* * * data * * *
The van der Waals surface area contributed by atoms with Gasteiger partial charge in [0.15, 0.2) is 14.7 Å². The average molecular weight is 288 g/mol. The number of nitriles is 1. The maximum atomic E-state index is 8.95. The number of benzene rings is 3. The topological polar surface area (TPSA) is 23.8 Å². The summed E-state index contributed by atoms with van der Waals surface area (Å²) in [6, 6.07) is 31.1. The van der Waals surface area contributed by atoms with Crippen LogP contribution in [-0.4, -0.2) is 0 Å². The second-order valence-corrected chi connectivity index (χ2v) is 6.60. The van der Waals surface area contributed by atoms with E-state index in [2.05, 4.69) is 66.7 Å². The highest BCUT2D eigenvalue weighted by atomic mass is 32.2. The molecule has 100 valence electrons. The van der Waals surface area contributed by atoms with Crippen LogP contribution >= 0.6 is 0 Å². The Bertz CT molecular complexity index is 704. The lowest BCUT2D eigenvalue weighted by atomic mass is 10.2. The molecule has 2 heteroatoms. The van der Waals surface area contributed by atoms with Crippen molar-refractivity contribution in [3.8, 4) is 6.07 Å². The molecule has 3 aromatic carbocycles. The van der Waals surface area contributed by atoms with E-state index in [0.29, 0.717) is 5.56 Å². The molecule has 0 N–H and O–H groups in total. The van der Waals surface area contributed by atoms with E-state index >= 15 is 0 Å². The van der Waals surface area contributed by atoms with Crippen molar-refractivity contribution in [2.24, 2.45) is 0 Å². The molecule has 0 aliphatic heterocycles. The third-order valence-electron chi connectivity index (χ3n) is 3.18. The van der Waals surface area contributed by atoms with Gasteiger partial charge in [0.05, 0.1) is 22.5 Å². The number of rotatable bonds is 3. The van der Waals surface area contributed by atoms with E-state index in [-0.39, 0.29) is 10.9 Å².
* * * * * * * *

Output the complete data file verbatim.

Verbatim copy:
The van der Waals surface area contributed by atoms with Gasteiger partial charge in [0.15, 0.2) is 14.7 Å². The average molecular weight is 288 g/mol. The number of nitriles is 1. The maximum atomic E-state index is 8.95. The number of benzene rings is 3. The topological polar surface area (TPSA) is 23.8 Å². The summed E-state index contributed by atoms with van der Waals surface area (Å²) in [6, 6.07) is 31.1. The van der Waals surface area contributed by atoms with Crippen LogP contribution in [-0.4, -0.2) is 0 Å². The second-order valence-corrected chi connectivity index (χ2v) is 6.60. The van der Waals surface area contributed by atoms with E-state index in [2.05, 4.69) is 66.7 Å². The highest BCUT2D eigenvalue weighted by atomic mass is 32.2. The molecule has 100 valence electrons. The van der Waals surface area contributed by atoms with Crippen LogP contribution >= 0.6 is 0 Å². The Bertz CT molecular complexity index is 704. The lowest BCUT2D eigenvalue weighted by atomic mass is 10.2. The molecule has 2 heteroatoms. The van der Waals surface area contributed by atoms with Crippen molar-refractivity contribution in [3.8, 4) is 6.07 Å². The molecule has 3 aromatic carbocycles. The van der Waals surface area contributed by atoms with E-state index in [0.29, 0.717) is 5.56 Å². The molecule has 0 N–H and O–H groups in total. The van der Waals surface area contributed by atoms with E-state index >= 15 is 0 Å². The van der Waals surface area contributed by atoms with Crippen molar-refractivity contribution in [2.24, 2.45) is 0 Å². The molecule has 0 aliphatic heterocycles. The third-order valence-electron chi connectivity index (χ3n) is 3.18. The van der Waals surface area contributed by atoms with Gasteiger partial charge in [0.05, 0.1) is 22.5 Å². The number of rotatable bonds is 3. The van der Waals surface area contributed by atoms with E-state index in [-0.39, 0.29) is 10.9 Å².